Don’t Blame Me, I’m Only the Windows User
Windows PCs face ‘huge’ virus threat By Kevin Allison in San Francisco Computer security experts were grappling with the threat of a new weakness in Microsoft’s Windows operating system that could put hundreds of millions of PCs at risk of infection by spyware or viruses. That’s from today’s FT.com—the web site of the Financial Times of London.
I know some readers will accuse me of grinding my ax on poor old Microsoft again, just a few days after my final 2005 post stating that the undermining of the Microsoft desktop software monopoly was the biggest news story of the year—but believe me, I didn’t intend to start the new year attacking the Evil Empire.
It’s just that stuff, as they say, happens. And it happened over the weekend, when my Microsoft Hotmail inbox started automatically moving emails from my inbox to my trash can. I am not making that up.
For about half a day I thought the unusually small number—i.e. zero—of emails in my Hotmail inbox merely reflected the fact that not a lot of people were cranking out emails over the weekend.
But then in the course of finishing up year-end business I sent myself an email from a Google Mail account established last year as a back-up to Hotmail.
The email never arrived.
Actually, what I discovered was that it had arrived but was immediately transferred to my trash can—without me doing a thing.
This morning I found 6 emails in my Microsoft inbox, and 26 unread, unseen emails in my Microsoft trash can. I suppose I should thank Bill Gates for deciding what is really important and what can be discarded without viewing.
I also suppose I should contact Microsoft’s so-called Help Desk and tell them about my new Hotmail problem. But if they are as useless as they were the last time I had a major Hotmail problem (it took me 4 weeks to receive a response to my email requesting help), I would rather spend the time simply moving the rest of my email business to the Google Mail account I established during the last major Hotmail problem.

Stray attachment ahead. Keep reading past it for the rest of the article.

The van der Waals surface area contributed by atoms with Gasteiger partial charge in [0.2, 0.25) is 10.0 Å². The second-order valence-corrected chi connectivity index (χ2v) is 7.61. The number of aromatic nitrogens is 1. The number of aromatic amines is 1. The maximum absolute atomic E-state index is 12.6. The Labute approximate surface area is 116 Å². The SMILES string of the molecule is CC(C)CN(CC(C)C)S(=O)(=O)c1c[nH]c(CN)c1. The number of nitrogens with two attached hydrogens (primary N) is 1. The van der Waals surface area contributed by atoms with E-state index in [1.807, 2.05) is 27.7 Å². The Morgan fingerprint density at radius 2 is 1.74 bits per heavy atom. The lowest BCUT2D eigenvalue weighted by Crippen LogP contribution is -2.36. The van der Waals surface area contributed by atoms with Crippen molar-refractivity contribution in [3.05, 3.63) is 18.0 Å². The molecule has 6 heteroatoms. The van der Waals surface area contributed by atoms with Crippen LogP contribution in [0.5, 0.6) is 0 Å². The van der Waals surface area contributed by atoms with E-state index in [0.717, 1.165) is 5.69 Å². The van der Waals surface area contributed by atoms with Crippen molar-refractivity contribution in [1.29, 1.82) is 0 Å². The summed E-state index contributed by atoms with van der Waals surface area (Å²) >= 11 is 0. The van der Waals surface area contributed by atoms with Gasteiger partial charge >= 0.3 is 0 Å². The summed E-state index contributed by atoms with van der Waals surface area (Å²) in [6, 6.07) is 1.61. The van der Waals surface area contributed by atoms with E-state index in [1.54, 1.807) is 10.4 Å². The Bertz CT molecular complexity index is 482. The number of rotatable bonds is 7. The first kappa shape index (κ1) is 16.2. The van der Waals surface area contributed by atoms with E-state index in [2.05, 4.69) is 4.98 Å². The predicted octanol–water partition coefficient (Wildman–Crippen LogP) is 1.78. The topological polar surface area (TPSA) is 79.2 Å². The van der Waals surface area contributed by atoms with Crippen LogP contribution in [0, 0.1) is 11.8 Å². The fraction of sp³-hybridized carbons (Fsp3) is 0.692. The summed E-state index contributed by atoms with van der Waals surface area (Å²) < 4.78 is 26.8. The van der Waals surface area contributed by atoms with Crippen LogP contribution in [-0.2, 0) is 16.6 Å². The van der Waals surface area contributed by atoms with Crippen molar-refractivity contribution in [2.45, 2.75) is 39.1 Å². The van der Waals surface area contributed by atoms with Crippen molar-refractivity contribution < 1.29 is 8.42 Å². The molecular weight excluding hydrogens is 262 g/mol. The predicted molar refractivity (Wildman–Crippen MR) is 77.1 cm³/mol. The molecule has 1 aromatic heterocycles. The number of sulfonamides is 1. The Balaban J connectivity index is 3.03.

And if readers still think I am being too tough on Microsoft here, well, check out the following from today’s FT.com article:
Unlike most attacks, which require victims to download or execute a suspect file, the new vulnerability makes it possible for users to infect their computers with spyware or a virus simply by viewing a web page, e-mail or instant message that contains a contaminated image.
Jeff Matthews I Am Not Making This Up © 2005 Jeff Matthews
The content contained in this blog represents the opinions of Mr. Matthews. Mr. Matthews also acts as an advisor and clients advised by Mr. Matthews may hold either long or short positions in securities of various companies discussed in the blog based upon Mr. Matthews’ recommendations.